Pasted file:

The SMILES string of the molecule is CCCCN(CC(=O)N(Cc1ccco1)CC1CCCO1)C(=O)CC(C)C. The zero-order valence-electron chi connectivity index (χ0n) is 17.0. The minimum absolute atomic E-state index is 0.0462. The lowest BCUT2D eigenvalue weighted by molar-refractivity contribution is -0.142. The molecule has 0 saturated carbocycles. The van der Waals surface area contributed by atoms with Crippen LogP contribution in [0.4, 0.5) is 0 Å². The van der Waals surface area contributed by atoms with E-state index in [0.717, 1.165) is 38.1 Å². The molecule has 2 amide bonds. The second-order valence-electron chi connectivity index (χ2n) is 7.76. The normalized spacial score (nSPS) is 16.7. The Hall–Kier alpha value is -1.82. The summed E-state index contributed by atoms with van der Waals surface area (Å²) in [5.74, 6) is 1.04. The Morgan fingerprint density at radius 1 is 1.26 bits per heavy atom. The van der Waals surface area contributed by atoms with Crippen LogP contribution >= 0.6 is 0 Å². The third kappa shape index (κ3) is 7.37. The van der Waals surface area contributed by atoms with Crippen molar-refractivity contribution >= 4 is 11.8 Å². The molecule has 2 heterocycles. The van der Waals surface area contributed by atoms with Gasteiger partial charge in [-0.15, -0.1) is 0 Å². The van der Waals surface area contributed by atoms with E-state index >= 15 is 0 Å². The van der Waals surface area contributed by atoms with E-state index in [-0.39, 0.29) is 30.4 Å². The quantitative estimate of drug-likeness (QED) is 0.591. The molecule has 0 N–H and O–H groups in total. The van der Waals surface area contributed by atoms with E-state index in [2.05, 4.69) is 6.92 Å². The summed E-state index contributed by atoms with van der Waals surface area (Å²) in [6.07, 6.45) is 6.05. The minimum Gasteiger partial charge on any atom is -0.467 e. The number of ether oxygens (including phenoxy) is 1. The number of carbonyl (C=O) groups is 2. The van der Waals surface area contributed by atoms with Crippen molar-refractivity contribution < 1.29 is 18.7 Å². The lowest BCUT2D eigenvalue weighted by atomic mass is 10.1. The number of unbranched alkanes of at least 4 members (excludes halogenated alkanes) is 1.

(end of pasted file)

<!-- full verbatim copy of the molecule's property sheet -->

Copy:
The SMILES string of the molecule is CCCCN(CC(=O)N(Cc1ccco1)CC1CCCO1)C(=O)CC(C)C. The zero-order valence-electron chi connectivity index (χ0n) is 17.0. The minimum absolute atomic E-state index is 0.0462. The lowest BCUT2D eigenvalue weighted by molar-refractivity contribution is -0.142. The molecule has 0 saturated carbocycles. The van der Waals surface area contributed by atoms with Crippen LogP contribution in [0.4, 0.5) is 0 Å². The van der Waals surface area contributed by atoms with E-state index in [0.717, 1.165) is 38.1 Å². The molecule has 2 amide bonds. The second-order valence-electron chi connectivity index (χ2n) is 7.76. The normalized spacial score (nSPS) is 16.7. The Hall–Kier alpha value is -1.82. The summed E-state index contributed by atoms with van der Waals surface area (Å²) in [5.74, 6) is 1.04. The Morgan fingerprint density at radius 1 is 1.26 bits per heavy atom. The van der Waals surface area contributed by atoms with Crippen LogP contribution >= 0.6 is 0 Å². The third kappa shape index (κ3) is 7.37. The van der Waals surface area contributed by atoms with Crippen molar-refractivity contribution >= 4 is 11.8 Å². The molecule has 2 heterocycles. The van der Waals surface area contributed by atoms with Gasteiger partial charge in [-0.15, -0.1) is 0 Å². The van der Waals surface area contributed by atoms with E-state index >= 15 is 0 Å². The van der Waals surface area contributed by atoms with E-state index in [-0.39, 0.29) is 30.4 Å². The quantitative estimate of drug-likeness (QED) is 0.591. The molecule has 0 N–H and O–H groups in total. The van der Waals surface area contributed by atoms with E-state index in [2.05, 4.69) is 6.92 Å². The summed E-state index contributed by atoms with van der Waals surface area (Å²) in [6.07, 6.45) is 6.05. The minimum Gasteiger partial charge on any atom is -0.467 e. The number of ether oxygens (including phenoxy) is 1. The number of carbonyl (C=O) groups is 2. The van der Waals surface area contributed by atoms with Crippen molar-refractivity contribution < 1.29 is 18.7 Å². The lowest BCUT2D eigenvalue weighted by atomic mass is 10.1. The number of unbranched alkanes of at least 4 members (excludes halogenated alkanes) is 1.